Kyte said that there is a need to increase the efficiency of current economic policies to incentivize companies that shift to renewable energy.
“In many countries today, we subsidize the bad and do not incentivize the good. For many countries, fossil fuel substance that is harmful and that increases carbon needs to be reduced in a way that doesn’t punish,” Kyte added.
She also said governments should incentivize civil society organizations that promote and shift to renewable energy.
5) Put a price on carbon
Kyte said this is critical to turning energy use and driving investment toward low-carbon growth.
“If you put a price on it, you will provoke conversations in government, conversations in parliament project committees, in board rooms. You will start to see a shift from carbon-intensive growth to low-carbon growth,” she added.
For a low carbon-emitting country like the Philippines, Kyte said this is the perfect time for carbon pricing, given the country’s steady economic growth.
“It is in your own interest to grow in a low carbon environment,” she said.
According to Kyte, these are the most important things that must be done because “time is not on our side,” she added.
Real economic impact
The effects of climate change should be everyone’s concern. Extreme weather conditions equate to more loss of lives, poverty incidence, and infrastructure damage.
“To end extreme poverty, we have to build resilient communities and mitigate disasters,” she added.
According to WB data, economic losses from natural disasters have risen from around US $50 billion a year in the 1980s to US $200 billion a year in the last decade. Around 75% of the losses are results from extreme weather.
Kyte added that it is important to mobilize the public and private sectors, especially from the poorest countries, to invest in climate change resilient plans and safer communities.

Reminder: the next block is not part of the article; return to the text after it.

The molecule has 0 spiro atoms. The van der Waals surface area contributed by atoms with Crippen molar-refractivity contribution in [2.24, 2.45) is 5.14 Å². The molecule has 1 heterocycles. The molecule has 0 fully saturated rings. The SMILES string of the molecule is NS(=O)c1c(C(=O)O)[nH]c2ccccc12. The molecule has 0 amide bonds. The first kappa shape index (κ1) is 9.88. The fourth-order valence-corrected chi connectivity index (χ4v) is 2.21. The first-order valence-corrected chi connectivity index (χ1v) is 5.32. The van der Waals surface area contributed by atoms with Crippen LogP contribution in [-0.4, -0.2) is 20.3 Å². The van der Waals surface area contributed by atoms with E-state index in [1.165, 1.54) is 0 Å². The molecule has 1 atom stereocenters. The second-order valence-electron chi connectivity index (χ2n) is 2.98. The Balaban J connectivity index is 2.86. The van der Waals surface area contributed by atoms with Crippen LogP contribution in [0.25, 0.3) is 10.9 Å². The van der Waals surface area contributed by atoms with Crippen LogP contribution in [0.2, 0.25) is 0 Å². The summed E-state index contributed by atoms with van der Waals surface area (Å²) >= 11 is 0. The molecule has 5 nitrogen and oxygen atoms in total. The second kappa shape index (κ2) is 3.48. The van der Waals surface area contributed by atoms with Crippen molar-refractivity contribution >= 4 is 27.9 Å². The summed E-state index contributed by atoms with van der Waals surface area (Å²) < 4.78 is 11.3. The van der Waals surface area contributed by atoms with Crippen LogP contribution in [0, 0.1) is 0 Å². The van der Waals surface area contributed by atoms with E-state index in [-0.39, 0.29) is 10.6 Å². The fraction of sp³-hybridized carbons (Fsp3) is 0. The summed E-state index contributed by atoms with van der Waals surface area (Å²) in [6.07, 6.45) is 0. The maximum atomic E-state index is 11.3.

Country in spotlight
Because of the Philippines’ experience during Yolanda, Kyte said WB, international agencies, and many countries around the world are looking at how the country will rebuild its communities.
“We very much hope that in the execution of the policies and plans that you have put in place, you will demonstrate a new way of thinking about how to finance additional costs of resilience and how to make that an integral part of your financial services and projects,” she said.
WB gave US $500 million in financial assistance to the government 2 weeks after the super typhoon hit Eastern Visayas. They provided another US $500 million for community-driven development projects later.
“We hope that our partnership with you will give you a platform for resiliency and that you will become a beacon of hope for other countries, in the same situation as you are, those that are vulnerable,” Kyte said.
Kyte added that the Philippines’ next action could start a ripple effect to the international community.
“You have had an impact. We do see more countries earnestly trying to put the right policies in place. Is it enough for the next vulnerable community? No. But I believe we are getting there,” Kyte concluded. – Rappler.com